We did not have to wait too long for the first big lawsuit to be introduced after the implementation of the GDPR regulations. It turns out that the first companies that will have to prove before the court that they are complying with the new regulations on the processing of personal data are Facebook and Google. Both companies were sued by the Austrian activist Max Schrems. The sum of all claims amounts to EUR 7.8 billion.

Max Schrems has for many years believed that Google and Facebook abuse their influence and collect too many data about their users. On the other hand, the provisions of the GDPR effective from 25 May impose an obligation on the personal data administrators to prepare a transparent privacy policy, which describes what data is collected and how it is processed. Thanks to this, European Union citizens are to gain full control over what the individual companies know about them. Facebook and Google have updated their regulations before the introduction of GDPR. Both giants have nothing to complain about. However, Max Schrems is of a different opinion.

Google and Facebook have been accused of forcing consent to the processing of personal data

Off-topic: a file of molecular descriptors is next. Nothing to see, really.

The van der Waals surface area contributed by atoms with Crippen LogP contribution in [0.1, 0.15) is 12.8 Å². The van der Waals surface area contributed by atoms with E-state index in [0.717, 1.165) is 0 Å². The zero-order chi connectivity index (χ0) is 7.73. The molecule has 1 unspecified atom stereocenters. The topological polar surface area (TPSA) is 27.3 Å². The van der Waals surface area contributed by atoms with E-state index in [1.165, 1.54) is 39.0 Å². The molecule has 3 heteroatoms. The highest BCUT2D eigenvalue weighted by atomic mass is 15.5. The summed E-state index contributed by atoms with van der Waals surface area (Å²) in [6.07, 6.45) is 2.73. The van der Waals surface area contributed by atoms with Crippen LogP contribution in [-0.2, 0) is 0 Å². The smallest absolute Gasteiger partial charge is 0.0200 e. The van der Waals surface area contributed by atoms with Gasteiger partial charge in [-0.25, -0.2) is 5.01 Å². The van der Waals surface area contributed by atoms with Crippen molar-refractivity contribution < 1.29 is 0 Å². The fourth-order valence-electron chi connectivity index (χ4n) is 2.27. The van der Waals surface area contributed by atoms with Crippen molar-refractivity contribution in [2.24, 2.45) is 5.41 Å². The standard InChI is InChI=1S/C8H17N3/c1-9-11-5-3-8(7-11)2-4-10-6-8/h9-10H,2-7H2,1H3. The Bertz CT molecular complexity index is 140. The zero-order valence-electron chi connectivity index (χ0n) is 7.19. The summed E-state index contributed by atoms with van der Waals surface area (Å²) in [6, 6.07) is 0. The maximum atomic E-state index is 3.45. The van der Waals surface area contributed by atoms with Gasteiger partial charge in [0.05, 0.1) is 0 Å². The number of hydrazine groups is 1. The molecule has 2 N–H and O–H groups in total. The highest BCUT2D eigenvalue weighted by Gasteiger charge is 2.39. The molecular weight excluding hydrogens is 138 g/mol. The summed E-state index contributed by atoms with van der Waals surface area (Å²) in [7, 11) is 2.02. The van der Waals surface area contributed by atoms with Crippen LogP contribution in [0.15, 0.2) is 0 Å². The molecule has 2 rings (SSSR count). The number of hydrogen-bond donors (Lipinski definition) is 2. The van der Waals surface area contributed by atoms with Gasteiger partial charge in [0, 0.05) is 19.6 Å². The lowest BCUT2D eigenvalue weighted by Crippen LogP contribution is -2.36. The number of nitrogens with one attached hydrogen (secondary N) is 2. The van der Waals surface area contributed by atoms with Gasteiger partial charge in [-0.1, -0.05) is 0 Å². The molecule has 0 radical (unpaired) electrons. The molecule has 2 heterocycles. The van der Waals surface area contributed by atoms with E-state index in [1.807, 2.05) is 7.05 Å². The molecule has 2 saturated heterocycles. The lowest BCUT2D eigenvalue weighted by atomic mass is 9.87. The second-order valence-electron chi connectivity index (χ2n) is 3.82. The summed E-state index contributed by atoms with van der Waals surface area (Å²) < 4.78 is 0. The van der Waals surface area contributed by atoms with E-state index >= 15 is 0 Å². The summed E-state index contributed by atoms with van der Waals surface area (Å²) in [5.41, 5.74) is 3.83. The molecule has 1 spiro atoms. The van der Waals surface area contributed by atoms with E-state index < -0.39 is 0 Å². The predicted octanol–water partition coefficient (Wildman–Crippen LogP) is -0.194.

In fact, there are four separate lawsuits. The first one concerns Google, and more specifically the Android operating system. However, further lawsuits are related to the services provided by companies belonging to Mark Zuckerberg, namely Facebook, Instagram and WhatsApp. In all four cases, the point is that the user asked for permission can not refuse it, because it would deny access to the service. The Austrian activist believes that Google and Facebook should construct their own regulations in such a way that the user can choose what data he wants to share. However, failure to consent to the processing of some of them would reduce the functionality of the website. Is Max Schrems right?

GDPR allows companies to process personal user data that is required for the correct operation of the service. However, the privacy policy should clearly inform the user what is collected by the given company. The entrepreneur also has the right to charge for a given service a fee that would compensate for losses related to the customer’s refusal to provide certain data. This applies, for example, to the lack of consent to transfer data to trusted partners for marketing purposes. Facebook and Google are mostly ads, so user profiling is an important issue for both companies. Therefore, it is unlikely that such large companies will be prepared adequately for the entry into force of the GDPR regulations.

Source: Business Insider

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